Skip to main content

Volunteering at Scouts is changing to help us reach more young people

Volunteering is changing to help us reach more young people

Volunteering is changing at Scouts. Read more

Discover what this means

Wink murder

Put your acting to the test in this quick, fun and easy circle game

Back to Activities

Before you begin 

  • Use the safety checklist to help you plan and risk assess your activity. There's also more guidance to help you carry out your risk assessment, including examples. Don’t forget to make sure all young people and adults involved in the activity know how to take part safely.
  • Make sure you’ll have enough adult helpers. You may need some parents and carers to help if you’re short on helpers 

Play the game

  1. Gather everyone in a circle. 
  2. Tell everyone that you’re going to playing a game called Wink Murder. There’ll be a detective and a murderer. The murderer will kill people by winking at them. The detective will need to work out who the murderer is in three guesses. 
  3. An adult volunteer or young leader should choose one player to be the ‘detective’.  
  4. The detective needs to step away from the circle, making sure they can’t see or hear, such as by standing with their back to the room in a corner. 
  5. An adult volunteer or young leader should then tap the chosen person on the shoulder to indicate that player is the murderer.  
  6. The detective should be called back to the circle. 
  7. The detective stands in middle of the circle and try and figure out who the murderer is by looking out for who might be winking.  
  8. Meanwhile, the murderer will 'kill' people off by winking at them, without the detective catching them.  
  9. If a player is killed, they should die (dramatically if they want to!) and then sit or lie down in the circle. 
  10. The detective only has three chances to guess correctly who the murderer is.  
  11. At the end, the murderer can become the next detective and the game starts again.


This game was all about having fun, teamwork, body language and subtle communication. People had to work as a team to make sure they didn’t reveal who the murderer was to the detective. How did you make sure you didn’t make it obvious?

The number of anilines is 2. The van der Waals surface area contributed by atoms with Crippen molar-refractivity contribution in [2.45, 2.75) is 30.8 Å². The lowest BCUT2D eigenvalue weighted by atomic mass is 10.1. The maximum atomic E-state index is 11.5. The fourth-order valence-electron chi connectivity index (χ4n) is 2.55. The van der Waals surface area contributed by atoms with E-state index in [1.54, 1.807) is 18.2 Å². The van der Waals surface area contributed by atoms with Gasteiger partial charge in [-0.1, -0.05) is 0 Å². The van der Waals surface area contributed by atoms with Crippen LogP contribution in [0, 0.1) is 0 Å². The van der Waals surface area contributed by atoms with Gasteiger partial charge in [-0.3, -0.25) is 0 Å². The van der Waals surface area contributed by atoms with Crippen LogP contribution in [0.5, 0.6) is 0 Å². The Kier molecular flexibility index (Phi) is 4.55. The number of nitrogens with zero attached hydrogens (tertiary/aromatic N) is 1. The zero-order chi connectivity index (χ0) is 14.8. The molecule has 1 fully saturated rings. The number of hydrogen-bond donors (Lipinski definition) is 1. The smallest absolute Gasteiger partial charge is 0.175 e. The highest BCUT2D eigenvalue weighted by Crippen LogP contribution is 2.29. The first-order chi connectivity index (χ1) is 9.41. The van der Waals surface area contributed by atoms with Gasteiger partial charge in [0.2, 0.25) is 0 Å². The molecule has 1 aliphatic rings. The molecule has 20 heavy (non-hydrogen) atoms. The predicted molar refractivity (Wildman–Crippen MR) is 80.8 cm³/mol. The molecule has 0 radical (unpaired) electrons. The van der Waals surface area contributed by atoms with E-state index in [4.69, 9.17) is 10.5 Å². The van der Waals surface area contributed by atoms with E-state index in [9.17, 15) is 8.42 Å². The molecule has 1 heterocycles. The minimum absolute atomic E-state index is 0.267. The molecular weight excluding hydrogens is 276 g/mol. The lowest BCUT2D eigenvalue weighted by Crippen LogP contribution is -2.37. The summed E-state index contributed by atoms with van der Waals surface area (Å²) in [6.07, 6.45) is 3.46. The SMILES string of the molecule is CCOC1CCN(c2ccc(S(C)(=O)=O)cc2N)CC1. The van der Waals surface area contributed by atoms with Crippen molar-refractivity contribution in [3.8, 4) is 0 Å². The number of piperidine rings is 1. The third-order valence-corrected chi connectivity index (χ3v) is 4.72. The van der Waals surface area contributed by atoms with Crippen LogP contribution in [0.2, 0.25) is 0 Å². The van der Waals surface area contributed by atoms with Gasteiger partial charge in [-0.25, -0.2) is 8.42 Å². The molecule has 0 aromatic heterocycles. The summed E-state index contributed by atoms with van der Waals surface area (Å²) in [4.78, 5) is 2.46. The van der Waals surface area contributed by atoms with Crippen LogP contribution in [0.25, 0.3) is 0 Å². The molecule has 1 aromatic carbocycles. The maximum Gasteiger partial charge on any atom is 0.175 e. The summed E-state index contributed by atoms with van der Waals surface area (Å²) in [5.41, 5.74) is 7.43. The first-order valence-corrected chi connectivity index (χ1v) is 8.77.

If you played the murderer, how did you make sure you didn’t get caught? Was it easy or difficult? Did everyone get the message? 

If you were the detective, was it hard to look around the circle and keep an eye on everyone? Did anything help you find out who it was? Did it get easier as more people were out of the game? Was it easier knowing you had three guesses? 

If you played either role, did people enjoy being the detective or the murderer? What was easy? What was hard work? If you got to try both, which did you prefer?  

If you were part of the circle, how could we make it harder or easier for the detective or murderer? 

Was it fun doing the acting and dramatics? Would you like to do more drama games? What other characters or acting could we introduce into this game? 


All activities must be safely managed. You must complete a thorough risk assessment and take appropriate steps to reduce risk. Use the safety checklist to help you plan and risk assess your activity. Always get approval for the activity, and have suitable supervision and an InTouch process.

  • To make this game harder, you could choose two murderers – though this depends on the size of the group, as it can make the game faster and rapidly reduce the guessing time for the detective. Alternatively, you could only give the detective two guesses to make the game harder. 
  • You could also choose an unexpected murderer, such as a volunteer or young leader. 
  • Be aware of your groups’ needs and safeguarding requirements. If anyone in your group has experienced an emergency, bereavement or is sensitive to activities about death, you may need to adapt this activity. Speak to young people (and their parents and carers) first to check that they’re OK to take part. You may need to change the name from ‘Wink Murder’. You could call it ‘Frankenstein’ and, instead of a murderer, you have a ‘mad scientist’. The ‘mad scientist’ winks at people to turn them into ‘Frankenstein’ and they need to freeze in a monster pose. The detective needs to work who the ‘mad scientist’ is. 
  • This game can be played sitting or standing – whichever way works best for everyone. 
  • Take time and have patience while telling everyone what to do. Give short instructions clearly and concisely. If you need to, pause, then repeat the same instruction using the same words. You could have visual resources to explain the game or a printed copy of the instructions for anyone who may need them. 
  • Make sure any actions are things everyone can do. To make the game easier, rather than winking, people could stick their tongue out at someone to ‘murder’ them. 
  • People who struggle with making choices could find all the options a bit overwhelming, so they might need extra support or to work with a young leader/volunteer to be able to choose who the murderer might be. You could ask supportive questions and remind them that they have three guesses. 
  • You could have a practice round of the game to make sure everyone knows what they’re doing. Let young people help explain to each other what to do, too. 
  • If it’s too noisy and anyone doesn’t like the noise, the person leading the activity can remind everyone to be quieter. People could wear ear defenders, or you could run the activity outside. 
  • The game leader doesn’t have to tap people on the shoulder to name them. Make sure they know if anyone doesn’t like to be touched. 
  • It’s OK if not everyone wants to act in the roleplay or be in front of the group. Some people could just sit down when they’re out.  

All Scout activities should be inclusive and accessible.